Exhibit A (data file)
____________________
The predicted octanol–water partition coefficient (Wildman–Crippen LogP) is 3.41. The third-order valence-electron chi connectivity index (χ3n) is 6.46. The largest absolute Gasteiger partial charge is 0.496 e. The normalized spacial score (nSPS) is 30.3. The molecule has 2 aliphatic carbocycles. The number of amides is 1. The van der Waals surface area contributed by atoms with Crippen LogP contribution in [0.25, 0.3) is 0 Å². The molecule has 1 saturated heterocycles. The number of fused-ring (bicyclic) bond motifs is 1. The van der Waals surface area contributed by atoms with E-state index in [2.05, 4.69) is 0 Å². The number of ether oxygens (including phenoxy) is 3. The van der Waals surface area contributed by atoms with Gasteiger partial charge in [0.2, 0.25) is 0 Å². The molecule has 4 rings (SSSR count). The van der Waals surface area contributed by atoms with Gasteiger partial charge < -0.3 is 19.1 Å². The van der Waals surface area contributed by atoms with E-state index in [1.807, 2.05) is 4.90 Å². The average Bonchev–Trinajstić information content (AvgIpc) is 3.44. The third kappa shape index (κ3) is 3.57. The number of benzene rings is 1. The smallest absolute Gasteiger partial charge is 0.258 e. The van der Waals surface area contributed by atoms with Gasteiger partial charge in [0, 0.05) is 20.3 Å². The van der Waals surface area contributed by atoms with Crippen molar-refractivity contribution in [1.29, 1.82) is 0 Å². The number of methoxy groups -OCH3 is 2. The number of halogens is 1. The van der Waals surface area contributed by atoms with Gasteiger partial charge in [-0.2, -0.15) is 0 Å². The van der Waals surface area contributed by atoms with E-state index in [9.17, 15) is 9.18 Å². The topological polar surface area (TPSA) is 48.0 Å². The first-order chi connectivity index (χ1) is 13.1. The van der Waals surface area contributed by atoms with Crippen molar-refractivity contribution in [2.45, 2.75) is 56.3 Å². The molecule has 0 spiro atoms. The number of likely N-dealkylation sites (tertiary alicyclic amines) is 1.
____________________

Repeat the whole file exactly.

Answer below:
The predicted octanol–water partition coefficient (Wildman–Crippen LogP) is 3.41. The third-order valence-electron chi connectivity index (χ3n) is 6.46. The largest absolute Gasteiger partial charge is 0.496 e. The normalized spacial score (nSPS) is 30.3. The molecule has 2 aliphatic carbocycles. The number of amides is 1. The van der Waals surface area contributed by atoms with Crippen LogP contribution in [0.25, 0.3) is 0 Å². The molecule has 1 saturated heterocycles. The number of fused-ring (bicyclic) bond motifs is 1. The van der Waals surface area contributed by atoms with E-state index in [2.05, 4.69) is 0 Å². The number of ether oxygens (including phenoxy) is 3. The van der Waals surface area contributed by atoms with Gasteiger partial charge in [0.2, 0.25) is 0 Å². The molecule has 4 rings (SSSR count). The van der Waals surface area contributed by atoms with Gasteiger partial charge < -0.3 is 19.1 Å². The van der Waals surface area contributed by atoms with E-state index in [1.807, 2.05) is 4.90 Å². The average Bonchev–Trinajstić information content (AvgIpc) is 3.44. The third kappa shape index (κ3) is 3.57. The number of benzene rings is 1. The smallest absolute Gasteiger partial charge is 0.258 e. The van der Waals surface area contributed by atoms with Gasteiger partial charge in [0, 0.05) is 20.3 Å². The van der Waals surface area contributed by atoms with Crippen molar-refractivity contribution in [1.29, 1.82) is 0 Å². The number of methoxy groups -OCH3 is 2. The number of halogens is 1. The van der Waals surface area contributed by atoms with Gasteiger partial charge in [-0.2, -0.15) is 0 Å². The van der Waals surface area contributed by atoms with E-state index in [9.17, 15) is 9.18 Å². The topological polar surface area (TPSA) is 48.0 Å². The first-order chi connectivity index (χ1) is 13.1. The van der Waals surface area contributed by atoms with Crippen molar-refractivity contribution in [2.45, 2.75) is 56.3 Å². The molecule has 0 spiro atoms. The number of likely N-dealkylation sites (tertiary alicyclic amines) is 1.